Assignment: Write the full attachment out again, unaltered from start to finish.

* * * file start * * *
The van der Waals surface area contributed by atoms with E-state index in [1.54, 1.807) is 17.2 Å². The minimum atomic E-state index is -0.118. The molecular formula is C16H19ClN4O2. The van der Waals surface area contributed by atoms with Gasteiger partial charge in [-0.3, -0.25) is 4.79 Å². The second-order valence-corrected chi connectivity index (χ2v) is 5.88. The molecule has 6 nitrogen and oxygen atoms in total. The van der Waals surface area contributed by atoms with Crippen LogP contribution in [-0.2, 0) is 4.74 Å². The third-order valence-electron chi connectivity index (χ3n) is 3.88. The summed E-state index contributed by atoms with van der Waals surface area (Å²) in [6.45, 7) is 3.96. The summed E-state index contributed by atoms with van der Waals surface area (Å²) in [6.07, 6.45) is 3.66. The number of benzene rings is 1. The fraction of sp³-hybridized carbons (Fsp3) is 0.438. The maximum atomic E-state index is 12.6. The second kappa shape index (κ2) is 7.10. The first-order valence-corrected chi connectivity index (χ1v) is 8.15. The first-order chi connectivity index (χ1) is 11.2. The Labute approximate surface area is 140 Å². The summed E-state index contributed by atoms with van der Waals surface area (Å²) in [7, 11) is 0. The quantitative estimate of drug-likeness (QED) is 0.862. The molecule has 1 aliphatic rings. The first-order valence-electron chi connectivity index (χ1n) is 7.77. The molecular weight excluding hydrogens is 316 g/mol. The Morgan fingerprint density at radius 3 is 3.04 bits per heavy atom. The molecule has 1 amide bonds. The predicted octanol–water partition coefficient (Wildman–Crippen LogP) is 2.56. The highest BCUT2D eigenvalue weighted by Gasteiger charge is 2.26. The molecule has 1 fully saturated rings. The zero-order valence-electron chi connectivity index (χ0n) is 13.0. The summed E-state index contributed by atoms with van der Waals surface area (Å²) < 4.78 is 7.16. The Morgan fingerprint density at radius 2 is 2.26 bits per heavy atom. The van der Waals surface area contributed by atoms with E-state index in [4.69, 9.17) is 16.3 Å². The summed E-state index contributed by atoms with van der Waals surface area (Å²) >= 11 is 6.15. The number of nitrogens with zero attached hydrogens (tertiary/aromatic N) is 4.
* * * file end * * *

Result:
The van der Waals surface area contributed by atoms with E-state index in [1.54, 1.807) is 17.2 Å². The minimum atomic E-state index is -0.118. The molecular formula is C16H19ClN4O2. The van der Waals surface area contributed by atoms with Gasteiger partial charge in [-0.3, -0.25) is 4.79 Å². The second-order valence-corrected chi connectivity index (χ2v) is 5.88. The molecule has 6 nitrogen and oxygen atoms in total. The van der Waals surface area contributed by atoms with Crippen LogP contribution in [-0.2, 0) is 4.74 Å². The third-order valence-electron chi connectivity index (χ3n) is 3.88. The summed E-state index contributed by atoms with van der Waals surface area (Å²) in [6.45, 7) is 3.96. The summed E-state index contributed by atoms with van der Waals surface area (Å²) in [6.07, 6.45) is 3.66. The number of benzene rings is 1. The fraction of sp³-hybridized carbons (Fsp3) is 0.438. The maximum atomic E-state index is 12.6. The second kappa shape index (κ2) is 7.10. The first-order valence-corrected chi connectivity index (χ1v) is 8.15. The first-order chi connectivity index (χ1) is 11.2. The Labute approximate surface area is 140 Å². The summed E-state index contributed by atoms with van der Waals surface area (Å²) in [7, 11) is 0. The quantitative estimate of drug-likeness (QED) is 0.862. The molecule has 1 aliphatic rings. The first-order valence-electron chi connectivity index (χ1n) is 7.77. The molecular weight excluding hydrogens is 316 g/mol. The Morgan fingerprint density at radius 3 is 3.04 bits per heavy atom. The molecule has 1 amide bonds. The predicted octanol–water partition coefficient (Wildman–Crippen LogP) is 2.56. The highest BCUT2D eigenvalue weighted by Gasteiger charge is 2.26. The molecule has 1 fully saturated rings. The zero-order valence-electron chi connectivity index (χ0n) is 13.0. The summed E-state index contributed by atoms with van der Waals surface area (Å²) < 4.78 is 7.16. The Morgan fingerprint density at radius 2 is 2.26 bits per heavy atom. The van der Waals surface area contributed by atoms with E-state index in [4.69, 9.17) is 16.3 Å². The summed E-state index contributed by atoms with van der Waals surface area (Å²) >= 11 is 6.15. The number of nitrogens with zero attached hydrogens (tertiary/aromatic N) is 4.